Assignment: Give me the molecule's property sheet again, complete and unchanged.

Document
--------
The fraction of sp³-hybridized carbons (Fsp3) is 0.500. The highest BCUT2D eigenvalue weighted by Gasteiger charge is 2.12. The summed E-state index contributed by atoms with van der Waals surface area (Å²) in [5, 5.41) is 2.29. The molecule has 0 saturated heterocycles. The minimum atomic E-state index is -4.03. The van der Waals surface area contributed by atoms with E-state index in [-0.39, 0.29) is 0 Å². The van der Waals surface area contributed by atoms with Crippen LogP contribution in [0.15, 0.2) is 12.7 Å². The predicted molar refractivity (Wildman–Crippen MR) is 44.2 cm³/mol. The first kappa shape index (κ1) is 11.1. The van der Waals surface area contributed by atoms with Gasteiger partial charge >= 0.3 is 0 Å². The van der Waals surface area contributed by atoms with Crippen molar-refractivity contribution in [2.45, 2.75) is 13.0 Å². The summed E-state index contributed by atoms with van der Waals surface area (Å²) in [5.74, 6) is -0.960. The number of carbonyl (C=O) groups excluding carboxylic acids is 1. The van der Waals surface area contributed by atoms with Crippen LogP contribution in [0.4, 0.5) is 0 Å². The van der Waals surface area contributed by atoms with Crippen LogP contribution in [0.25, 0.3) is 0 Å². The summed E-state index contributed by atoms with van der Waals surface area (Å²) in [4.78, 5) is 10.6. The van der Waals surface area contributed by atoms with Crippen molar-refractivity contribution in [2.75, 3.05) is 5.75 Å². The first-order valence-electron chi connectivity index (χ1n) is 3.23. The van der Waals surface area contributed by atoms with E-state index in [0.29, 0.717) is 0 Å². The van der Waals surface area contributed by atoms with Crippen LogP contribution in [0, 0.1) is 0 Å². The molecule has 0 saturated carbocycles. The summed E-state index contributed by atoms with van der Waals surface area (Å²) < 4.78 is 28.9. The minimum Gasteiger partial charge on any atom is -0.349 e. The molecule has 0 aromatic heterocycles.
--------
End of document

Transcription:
The fraction of sp³-hybridized carbons (Fsp3) is 0.500. The highest BCUT2D eigenvalue weighted by Gasteiger charge is 2.12. The summed E-state index contributed by atoms with van der Waals surface area (Å²) in [5, 5.41) is 2.29. The molecule has 0 saturated heterocycles. The minimum atomic E-state index is -4.03. The van der Waals surface area contributed by atoms with E-state index in [-0.39, 0.29) is 0 Å². The van der Waals surface area contributed by atoms with Crippen LogP contribution in [0.15, 0.2) is 12.7 Å². The predicted molar refractivity (Wildman–Crippen MR) is 44.2 cm³/mol. The first kappa shape index (κ1) is 11.1. The van der Waals surface area contributed by atoms with Gasteiger partial charge >= 0.3 is 0 Å². The van der Waals surface area contributed by atoms with Crippen molar-refractivity contribution in [2.45, 2.75) is 13.0 Å². The summed E-state index contributed by atoms with van der Waals surface area (Å²) in [5.74, 6) is -0.960. The number of carbonyl (C=O) groups excluding carboxylic acids is 1. The van der Waals surface area contributed by atoms with Crippen LogP contribution in [0.4, 0.5) is 0 Å². The van der Waals surface area contributed by atoms with Crippen LogP contribution in [0.25, 0.3) is 0 Å². The summed E-state index contributed by atoms with van der Waals surface area (Å²) in [4.78, 5) is 10.6. The van der Waals surface area contributed by atoms with Crippen molar-refractivity contribution in [2.75, 3.05) is 5.75 Å². The first-order valence-electron chi connectivity index (χ1n) is 3.23. The van der Waals surface area contributed by atoms with E-state index in [0.29, 0.717) is 0 Å². The van der Waals surface area contributed by atoms with Crippen LogP contribution in [0, 0.1) is 0 Å². The molecule has 0 saturated carbocycles. The summed E-state index contributed by atoms with van der Waals surface area (Å²) < 4.78 is 28.9. The minimum Gasteiger partial charge on any atom is -0.349 e. The molecule has 0 aromatic heterocycles.